Timing equipment, new race
I have recenlty been tasked with supporting the establishment of a new event that will include a cycle race and a 10k run. One of my tasks is to look into timing equipment for competitors, but my knowledge in this field is limited at best.
Would anyone be able to advise me on what different types of timing equipment there is, and where I would lokk to get this from. Can equipment be hired or would purchasing be the best idea?
We only have a small budget, so would be looking for the cheapest or most cost effective.
Thank you in advance for your help.
Seb, it probably depends on how small the budget is and hos important it is to you that everyone has an accurate start to finish time. I know my club bought a race clock a few years ago which it hires out from time to time, but some idea of whereabouts in the country you are might get some more location-specific ideas.
Basic timing equipment that will do for most races - stopwatches, pencil and paper! Get a copy of RaceMaster or some other results software or sort out a basic spreadsheet.
Once your event is established and numbers increase you can look at hiring in other services. No-one that I know of hires out "timing equipment" such as chip timing, only hiring out a complete service - the equipment is far too expensive to allow inexperienced people to handle and you have to know how it all works first. My advice would be to keep it as simple as possible to begin with!
I just released something this year that you may be interested in. You can see my website here: http://www.ageeracetiming.com/about/
Watch videos to see how the system works here: http://www.youtube.com/user/brianagee127
As most people know, chip timing companies take off the shelf equipment and they tripple the price and then make it so that their software only works with that equipment - and then they charge you hundreds of dollars a year in maintenance, support, or upgrade fees. Also, professional race timers are too expensive for the average race that can expect well under 1,000 participants. So, as a runner, occasional race director, and long-time software developer I decided to make chip timing affordable for everyone - meaning that race directors can time their own races and that people can start their own race timing business (therefore reducing the price directors have to pay because of increased competition).
The total cost for the average RFID system that people buy from me is around $2,300 and it includes a 4-port RFID reader (Motorola FX7400), a USB powered/operated backup RFID reader (Thinkify TR200), 5 antennas, and the software that controls it all and times your race(s).
Check it out and let me know if you have any questions. I developed this so that it's as easy to use as possible. You can buy all of the equipment from wherever you can find it at the lowest price - so you may spend much less than $2,300. Also a new 4-port reader is coming out next month that is supposed to have amazing performance and cost "$550ish" and I'm supposed to be on the first to get it so that I can offer it to the race timing market. This means that the cost for a 5 antenna system will be around $1,800. Pretty amazing when you consider that a near identical system (and theirs doesn't have a backup RFID reader!) cost $12,000.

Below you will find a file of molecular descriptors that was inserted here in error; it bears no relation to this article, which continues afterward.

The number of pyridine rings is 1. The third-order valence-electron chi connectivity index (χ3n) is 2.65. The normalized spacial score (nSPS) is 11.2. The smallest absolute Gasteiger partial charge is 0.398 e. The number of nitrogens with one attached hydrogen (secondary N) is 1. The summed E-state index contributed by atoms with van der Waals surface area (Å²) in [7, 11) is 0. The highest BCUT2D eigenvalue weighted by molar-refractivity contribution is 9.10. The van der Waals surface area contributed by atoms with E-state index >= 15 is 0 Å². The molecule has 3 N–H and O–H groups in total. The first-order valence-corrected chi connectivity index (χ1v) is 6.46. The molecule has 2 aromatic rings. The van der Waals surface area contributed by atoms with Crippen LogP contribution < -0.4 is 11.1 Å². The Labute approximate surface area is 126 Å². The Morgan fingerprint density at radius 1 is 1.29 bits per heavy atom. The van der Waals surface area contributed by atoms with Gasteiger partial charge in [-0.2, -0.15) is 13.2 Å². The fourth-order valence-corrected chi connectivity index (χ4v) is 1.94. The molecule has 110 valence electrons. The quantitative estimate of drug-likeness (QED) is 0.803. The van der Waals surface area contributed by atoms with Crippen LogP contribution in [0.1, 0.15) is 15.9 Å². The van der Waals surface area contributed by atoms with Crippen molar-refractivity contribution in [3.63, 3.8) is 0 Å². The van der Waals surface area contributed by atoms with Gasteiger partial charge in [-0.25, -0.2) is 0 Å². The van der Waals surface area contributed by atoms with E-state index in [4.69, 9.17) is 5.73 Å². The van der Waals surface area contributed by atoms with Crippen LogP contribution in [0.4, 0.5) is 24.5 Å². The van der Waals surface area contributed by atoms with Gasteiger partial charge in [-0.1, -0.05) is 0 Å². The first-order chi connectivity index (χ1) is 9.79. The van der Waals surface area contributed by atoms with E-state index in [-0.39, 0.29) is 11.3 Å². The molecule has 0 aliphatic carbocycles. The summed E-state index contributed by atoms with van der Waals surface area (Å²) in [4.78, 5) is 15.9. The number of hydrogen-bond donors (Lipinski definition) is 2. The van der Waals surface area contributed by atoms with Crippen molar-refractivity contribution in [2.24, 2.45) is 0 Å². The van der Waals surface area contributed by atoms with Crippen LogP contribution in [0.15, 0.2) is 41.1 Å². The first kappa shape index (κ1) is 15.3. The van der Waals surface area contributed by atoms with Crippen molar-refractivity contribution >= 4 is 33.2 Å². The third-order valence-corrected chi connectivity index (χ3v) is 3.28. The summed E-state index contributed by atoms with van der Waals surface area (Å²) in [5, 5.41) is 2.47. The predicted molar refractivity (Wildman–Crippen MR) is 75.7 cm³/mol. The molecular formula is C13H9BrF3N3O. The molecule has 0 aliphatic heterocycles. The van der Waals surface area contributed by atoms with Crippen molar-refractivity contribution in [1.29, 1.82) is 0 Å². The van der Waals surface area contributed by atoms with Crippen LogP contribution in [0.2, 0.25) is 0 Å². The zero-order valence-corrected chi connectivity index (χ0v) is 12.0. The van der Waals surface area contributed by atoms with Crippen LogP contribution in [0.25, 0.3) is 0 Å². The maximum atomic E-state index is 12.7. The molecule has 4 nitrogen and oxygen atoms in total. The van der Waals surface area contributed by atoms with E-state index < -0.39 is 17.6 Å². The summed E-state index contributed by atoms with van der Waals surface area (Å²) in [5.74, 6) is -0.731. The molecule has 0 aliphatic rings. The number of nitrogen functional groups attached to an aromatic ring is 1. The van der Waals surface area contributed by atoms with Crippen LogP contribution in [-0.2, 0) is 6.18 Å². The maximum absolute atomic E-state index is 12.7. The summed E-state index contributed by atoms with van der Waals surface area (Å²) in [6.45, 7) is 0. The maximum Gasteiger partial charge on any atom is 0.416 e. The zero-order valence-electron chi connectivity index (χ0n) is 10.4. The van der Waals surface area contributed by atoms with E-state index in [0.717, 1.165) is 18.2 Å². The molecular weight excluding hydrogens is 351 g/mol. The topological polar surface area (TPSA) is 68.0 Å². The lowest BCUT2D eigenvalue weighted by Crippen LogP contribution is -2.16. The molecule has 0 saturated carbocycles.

Here is how it all hooks up.
The only thing I didn't mention above is the RFID tags. This is the only thing I sell personnaly because it's VERY difficult for my customers to buy tags in small quantities. So I buy them in large quantities so that my customers can buy them in any quantity for $0.20 each.
Oh, and those tags are re-usable, so after the race I have participants return them before they leave so that I'm not out any extra expense when I time future races.
You can see a larger photo of how everything hooks up by Agee Race Timing Equipment.
Like Brian, I'm also a running programmer that wrote some race timing software
Mine isn't as advanced (it's not designed for RFID chip timing) it is just intended for small simple races where you just want to collect the finishing times and see/print the results.
Nice concept Matt. I'll try it out. Can it run on a samsung galaxy tab with just an updated Chrome browser? Not practical to have a laptop on a rainy day.
I use the pen and pencil system now with a Seiko stop watch (S149) which prints out timings as I register them crossing the line. We have an additional person noting down the bibnumber of the runners crossing. As we tear off printed times we register the times with the numbers. Works fairly well for smaller races (upto 100 I would say). We still need to do the spreadsheet afterwards anyway.
If you're doing it the stopwatch, pencil and paper way, I would say this type of clipboard is vital in case of rain...
@runaldo It works on a tablet but just isn't as easy as a laptop. If there's more interest I'll write something to make mobile experience better.
@Peter totally agree. Our race was during last weekend's storm and those clipboards proved invaluable
You can buy a Junsd JS-9006P stopwatch for about £28 from Amazon. These record up to 500 runners and the data is downloadable to PC via USB (Android download aps also available I believe but I've never tried them). This is the watch that many of the parkruns use for their timing, and my club uses them for all our time trials, XC races etc. Personally I'd always recommend using 2 of them at the finish just in case of errors, and I'd also recommend setting up a video camera that can see the runners numbers as they cross the line.
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